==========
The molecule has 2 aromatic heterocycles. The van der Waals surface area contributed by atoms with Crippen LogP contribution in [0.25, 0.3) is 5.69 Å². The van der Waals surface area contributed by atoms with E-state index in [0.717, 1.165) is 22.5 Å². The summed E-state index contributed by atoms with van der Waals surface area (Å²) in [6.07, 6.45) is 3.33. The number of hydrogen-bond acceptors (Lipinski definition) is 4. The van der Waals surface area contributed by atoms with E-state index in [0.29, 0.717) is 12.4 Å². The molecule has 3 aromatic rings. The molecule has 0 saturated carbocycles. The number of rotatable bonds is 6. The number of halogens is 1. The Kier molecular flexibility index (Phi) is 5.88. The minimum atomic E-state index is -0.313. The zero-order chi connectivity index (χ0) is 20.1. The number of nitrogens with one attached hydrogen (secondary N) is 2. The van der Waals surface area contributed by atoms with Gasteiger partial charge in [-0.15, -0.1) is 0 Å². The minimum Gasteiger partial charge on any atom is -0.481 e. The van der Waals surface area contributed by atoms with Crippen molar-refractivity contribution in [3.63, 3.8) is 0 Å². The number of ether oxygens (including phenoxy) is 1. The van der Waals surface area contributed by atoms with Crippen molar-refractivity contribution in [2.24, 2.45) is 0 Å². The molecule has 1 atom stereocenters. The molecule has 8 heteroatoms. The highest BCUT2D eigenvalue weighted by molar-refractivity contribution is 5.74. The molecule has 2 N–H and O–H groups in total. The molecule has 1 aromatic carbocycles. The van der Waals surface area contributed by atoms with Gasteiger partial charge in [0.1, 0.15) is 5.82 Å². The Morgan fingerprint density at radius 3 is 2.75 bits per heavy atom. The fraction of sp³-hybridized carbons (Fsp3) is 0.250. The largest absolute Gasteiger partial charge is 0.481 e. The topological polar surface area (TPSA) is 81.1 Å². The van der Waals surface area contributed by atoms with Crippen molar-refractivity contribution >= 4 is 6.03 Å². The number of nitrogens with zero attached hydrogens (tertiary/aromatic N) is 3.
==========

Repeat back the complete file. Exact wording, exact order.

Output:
The molecule has 2 aromatic heterocycles. The van der Waals surface area contributed by atoms with Crippen LogP contribution in [0.25, 0.3) is 5.69 Å². The van der Waals surface area contributed by atoms with E-state index in [0.717, 1.165) is 22.5 Å². The summed E-state index contributed by atoms with van der Waals surface area (Å²) in [6.07, 6.45) is 3.33. The number of hydrogen-bond acceptors (Lipinski definition) is 4. The van der Waals surface area contributed by atoms with E-state index in [0.29, 0.717) is 12.4 Å². The molecule has 3 aromatic rings. The molecule has 0 saturated carbocycles. The number of rotatable bonds is 6. The number of halogens is 1. The Kier molecular flexibility index (Phi) is 5.88. The minimum atomic E-state index is -0.313. The zero-order chi connectivity index (χ0) is 20.1. The number of nitrogens with one attached hydrogen (secondary N) is 2. The van der Waals surface area contributed by atoms with Gasteiger partial charge in [-0.15, -0.1) is 0 Å². The minimum Gasteiger partial charge on any atom is -0.481 e. The van der Waals surface area contributed by atoms with Crippen molar-refractivity contribution in [3.63, 3.8) is 0 Å². The number of ether oxygens (including phenoxy) is 1. The van der Waals surface area contributed by atoms with Crippen molar-refractivity contribution in [2.24, 2.45) is 0 Å². The molecule has 1 atom stereocenters. The molecule has 8 heteroatoms. The highest BCUT2D eigenvalue weighted by molar-refractivity contribution is 5.74. The molecule has 2 N–H and O–H groups in total. The molecule has 1 aromatic carbocycles. The van der Waals surface area contributed by atoms with Gasteiger partial charge in [0.1, 0.15) is 5.82 Å². The Morgan fingerprint density at radius 3 is 2.75 bits per heavy atom. The fraction of sp³-hybridized carbons (Fsp3) is 0.250. The largest absolute Gasteiger partial charge is 0.481 e. The topological polar surface area (TPSA) is 81.1 Å². The van der Waals surface area contributed by atoms with Crippen molar-refractivity contribution >= 4 is 6.03 Å². The number of nitrogens with zero attached hydrogens (tertiary/aromatic N) is 3.